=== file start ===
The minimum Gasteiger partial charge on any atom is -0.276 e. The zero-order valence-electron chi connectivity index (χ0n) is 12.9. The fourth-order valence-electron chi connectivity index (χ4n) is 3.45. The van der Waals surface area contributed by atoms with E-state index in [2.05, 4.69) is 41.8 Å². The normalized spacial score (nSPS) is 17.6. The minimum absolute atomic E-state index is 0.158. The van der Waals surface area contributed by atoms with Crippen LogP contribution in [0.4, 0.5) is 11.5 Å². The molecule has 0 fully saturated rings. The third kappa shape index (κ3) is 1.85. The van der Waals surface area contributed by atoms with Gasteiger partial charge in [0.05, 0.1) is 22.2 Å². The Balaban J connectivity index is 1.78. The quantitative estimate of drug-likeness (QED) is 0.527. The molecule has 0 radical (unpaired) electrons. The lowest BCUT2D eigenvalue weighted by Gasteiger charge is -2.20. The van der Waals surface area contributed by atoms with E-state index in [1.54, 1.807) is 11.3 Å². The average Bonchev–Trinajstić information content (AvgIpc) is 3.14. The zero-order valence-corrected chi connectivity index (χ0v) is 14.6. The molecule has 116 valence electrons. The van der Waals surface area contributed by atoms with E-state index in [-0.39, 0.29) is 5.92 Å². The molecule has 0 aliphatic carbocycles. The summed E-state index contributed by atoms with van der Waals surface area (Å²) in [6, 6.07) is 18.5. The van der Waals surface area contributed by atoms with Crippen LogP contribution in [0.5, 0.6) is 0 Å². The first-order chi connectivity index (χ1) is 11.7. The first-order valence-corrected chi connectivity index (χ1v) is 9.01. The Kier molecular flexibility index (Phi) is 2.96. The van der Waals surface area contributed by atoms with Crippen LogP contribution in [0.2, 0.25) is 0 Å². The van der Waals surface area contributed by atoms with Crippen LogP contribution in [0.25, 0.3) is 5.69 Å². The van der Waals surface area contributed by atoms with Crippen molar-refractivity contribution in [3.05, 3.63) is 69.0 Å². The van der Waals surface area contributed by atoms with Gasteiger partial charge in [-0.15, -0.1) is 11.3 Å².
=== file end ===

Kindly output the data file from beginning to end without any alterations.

The minimum Gasteiger partial charge on any atom is -0.276 e. The zero-order valence-electron chi connectivity index (χ0n) is 12.9. The fourth-order valence-electron chi connectivity index (χ4n) is 3.45. The van der Waals surface area contributed by atoms with E-state index in [2.05, 4.69) is 41.8 Å². The normalized spacial score (nSPS) is 17.6. The minimum absolute atomic E-state index is 0.158. The van der Waals surface area contributed by atoms with Crippen LogP contribution in [0.4, 0.5) is 11.5 Å². The molecule has 0 fully saturated rings. The third kappa shape index (κ3) is 1.85. The van der Waals surface area contributed by atoms with Gasteiger partial charge in [0.05, 0.1) is 22.2 Å². The Balaban J connectivity index is 1.78. The quantitative estimate of drug-likeness (QED) is 0.527. The molecule has 0 radical (unpaired) electrons. The lowest BCUT2D eigenvalue weighted by Gasteiger charge is -2.20. The van der Waals surface area contributed by atoms with E-state index in [1.54, 1.807) is 11.3 Å². The average Bonchev–Trinajstić information content (AvgIpc) is 3.14. The zero-order valence-corrected chi connectivity index (χ0v) is 14.6. The molecule has 116 valence electrons. The van der Waals surface area contributed by atoms with E-state index in [-0.39, 0.29) is 5.92 Å². The molecule has 0 aliphatic carbocycles. The summed E-state index contributed by atoms with van der Waals surface area (Å²) in [6, 6.07) is 18.5. The van der Waals surface area contributed by atoms with Crippen LogP contribution in [0.5, 0.6) is 0 Å². The first-order chi connectivity index (χ1) is 11.7. The first-order valence-corrected chi connectivity index (χ1v) is 9.01. The Kier molecular flexibility index (Phi) is 2.96. The van der Waals surface area contributed by atoms with Crippen LogP contribution in [0.2, 0.25) is 0 Å². The van der Waals surface area contributed by atoms with Crippen LogP contribution in [0.25, 0.3) is 5.69 Å². The van der Waals surface area contributed by atoms with Crippen molar-refractivity contribution in [3.05, 3.63) is 69.0 Å². The van der Waals surface area contributed by atoms with Gasteiger partial charge in [-0.15, -0.1) is 11.3 Å².